This was a sad interlude to the Sabbath service. Though Poukawa had spoken against the sale of the land he had proved a good friend to the emigrants, and his murder, in Waiwhetu, by a party of marauding Maoris, threw a gloom over the district.

The First Government.

On March 2nd, the first meeting of Council of the colonists took place. It should be recorded that before leaving England,
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Iona Cross.

Memorial to the first religious service held in Petone.
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Portraits of Pioneers.
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Me, and Mrs. Henry Collett.

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Mr. and Mrs. Wm. Riddler.

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the Council had been set up and the following agreement executed to which all bound themselves:

Agreement.

We, the undersigned, intending to inhabit the New Zealand Land Company's first and principal settlement, with the view to provide for the peace and order thereof, do hereby agree among ourselves, and pledge our honour to submit ourselves to the following provisional Regulations, and to enforce them on each other; that is to say:—
1st. That all the persons, parties to this agreement, shall submit themselves to be mustered and drilled under the direction of persons to be appointed as hereinafter mentioned.
2nd. That in case any of the persons, parties to this agreement, shall commit offence against the law of England, he shall be liable to be punished in the same manner as if the offence had been committed in England.
3rd. That in case any dispute shall arise between any of the persons, parties to this agreement, such disputes shall be decided in the manner hereinafter mentioned.
4th. That a Committee shall be formed of the following persons:— Colonel William Wakefield, the Company's Principal Agent; George Samuel Evans, Barrister-at-Law; Hon. W. H. Petre; Dudley Sinclair, Esq.; Francis A. Molesworth, Esq.; Captain Edward Daniell; Lieut. W. M. Smith, the Company's Surveyor-General; R. D. Hanson, Esq.; E. B. Hopper, Esq.; George Duppa, Esq.; George Hunter, Esq.; Henry Moreing, Esq.; Henry St. Hill, Esq.; Thomas Partridge, Esq.; Major D. S. Durie."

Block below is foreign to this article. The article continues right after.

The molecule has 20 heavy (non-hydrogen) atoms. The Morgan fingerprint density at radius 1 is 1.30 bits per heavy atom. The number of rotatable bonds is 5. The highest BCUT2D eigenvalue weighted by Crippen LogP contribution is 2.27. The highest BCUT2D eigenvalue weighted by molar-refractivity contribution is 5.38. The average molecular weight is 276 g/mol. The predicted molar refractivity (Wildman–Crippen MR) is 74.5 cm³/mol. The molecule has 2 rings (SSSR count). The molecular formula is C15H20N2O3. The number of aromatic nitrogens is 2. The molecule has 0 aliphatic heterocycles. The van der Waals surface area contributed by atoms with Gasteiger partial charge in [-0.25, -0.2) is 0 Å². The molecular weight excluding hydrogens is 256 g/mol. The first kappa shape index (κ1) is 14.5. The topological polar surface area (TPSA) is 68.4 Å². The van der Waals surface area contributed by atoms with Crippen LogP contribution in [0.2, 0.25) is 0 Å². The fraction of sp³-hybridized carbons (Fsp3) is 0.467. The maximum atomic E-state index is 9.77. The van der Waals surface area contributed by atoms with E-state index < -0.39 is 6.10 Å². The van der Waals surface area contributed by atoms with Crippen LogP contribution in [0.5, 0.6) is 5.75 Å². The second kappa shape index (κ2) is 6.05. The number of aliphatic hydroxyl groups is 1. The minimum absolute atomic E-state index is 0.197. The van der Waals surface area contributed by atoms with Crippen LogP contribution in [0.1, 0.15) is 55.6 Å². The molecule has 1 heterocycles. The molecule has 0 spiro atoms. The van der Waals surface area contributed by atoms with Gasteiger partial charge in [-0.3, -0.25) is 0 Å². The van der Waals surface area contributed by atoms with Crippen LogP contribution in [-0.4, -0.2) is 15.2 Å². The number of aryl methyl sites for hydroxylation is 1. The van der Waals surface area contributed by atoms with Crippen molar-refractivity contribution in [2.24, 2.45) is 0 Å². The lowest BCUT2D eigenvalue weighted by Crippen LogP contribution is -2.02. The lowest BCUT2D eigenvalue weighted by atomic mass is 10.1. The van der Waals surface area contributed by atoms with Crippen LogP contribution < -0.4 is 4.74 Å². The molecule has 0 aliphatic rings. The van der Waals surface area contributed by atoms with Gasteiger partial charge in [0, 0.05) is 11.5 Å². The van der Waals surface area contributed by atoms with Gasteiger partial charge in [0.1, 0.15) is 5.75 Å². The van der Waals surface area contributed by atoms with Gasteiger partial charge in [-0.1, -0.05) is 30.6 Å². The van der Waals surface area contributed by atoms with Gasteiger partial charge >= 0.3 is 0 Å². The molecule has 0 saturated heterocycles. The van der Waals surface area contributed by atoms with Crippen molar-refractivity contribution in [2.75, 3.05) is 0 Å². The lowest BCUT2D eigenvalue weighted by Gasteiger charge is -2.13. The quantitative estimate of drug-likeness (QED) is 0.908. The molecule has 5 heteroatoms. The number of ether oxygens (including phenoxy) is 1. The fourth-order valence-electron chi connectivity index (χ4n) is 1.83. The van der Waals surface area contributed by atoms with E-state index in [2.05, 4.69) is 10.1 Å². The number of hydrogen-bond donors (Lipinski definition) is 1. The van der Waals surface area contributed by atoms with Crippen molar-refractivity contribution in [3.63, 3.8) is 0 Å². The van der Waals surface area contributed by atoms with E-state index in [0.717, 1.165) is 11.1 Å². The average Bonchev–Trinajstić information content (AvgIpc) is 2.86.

After stating that Colonel William Wakefield shall be the first President, the agreement proceeds to set out the powers of the Committee.

Location of Settlements.

Every trace of the dwellings of these first arrivals has disappeared and no one appears to have been sufficiently interested to hand down to their descendants even a tradition of the location of their first home in New Zealand. However, by piecing together various statements it would appear that there were two settlements, one on the outskirts of the Pito-one pa, and the other near the river bank, near the end of High Street, and extending along the bank up to Wakefield Street.
E. J. Wakefield speaks of a "grog shop" in a hut, located about halfway along the beach between the Hutt river and the Koro-koro stream and kept by a man named Coghlan, and then he goes on to say: "At the back of the hut occupied by Coghlan, whither "a flag staff and New Zealand flag invite the sailors, a rough and "new-made track off to the settlement on the riverbank, across "a miry swamp. After about a quarter of a mile of this I reached "the junction of a small creek with the Hutt, and soon found "myself at the beginning of a little village of tents and huts, "among the low, scrubby, coppice wood which covered this part "of the valley. A rough path had been cleared by the surveying "men along the bank, and on either side of this the colonists
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Petone's original farm lands, showing railway, with Percy's Mill in foreground.

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"had been allowed to squat on allotted portions until the survey "of the town should be completed …. Each capitalist appeared "to have a following of labourers from his own part of the country. "Cornish miners and agricultural labourers had pitched their "tents near Mr. Molesworth; Kentish men dwelt near Mr. George "Duppa, a little higher up; and many of the Scotch-people were "collected near a point between two reaches of the river, where "Mr. Dudley Sinclair and Mr. Barton were erecting their dwellings. "At the latter place Mr. Sinclair's English cow was browsing on "the shrubs of her newly-adopted country.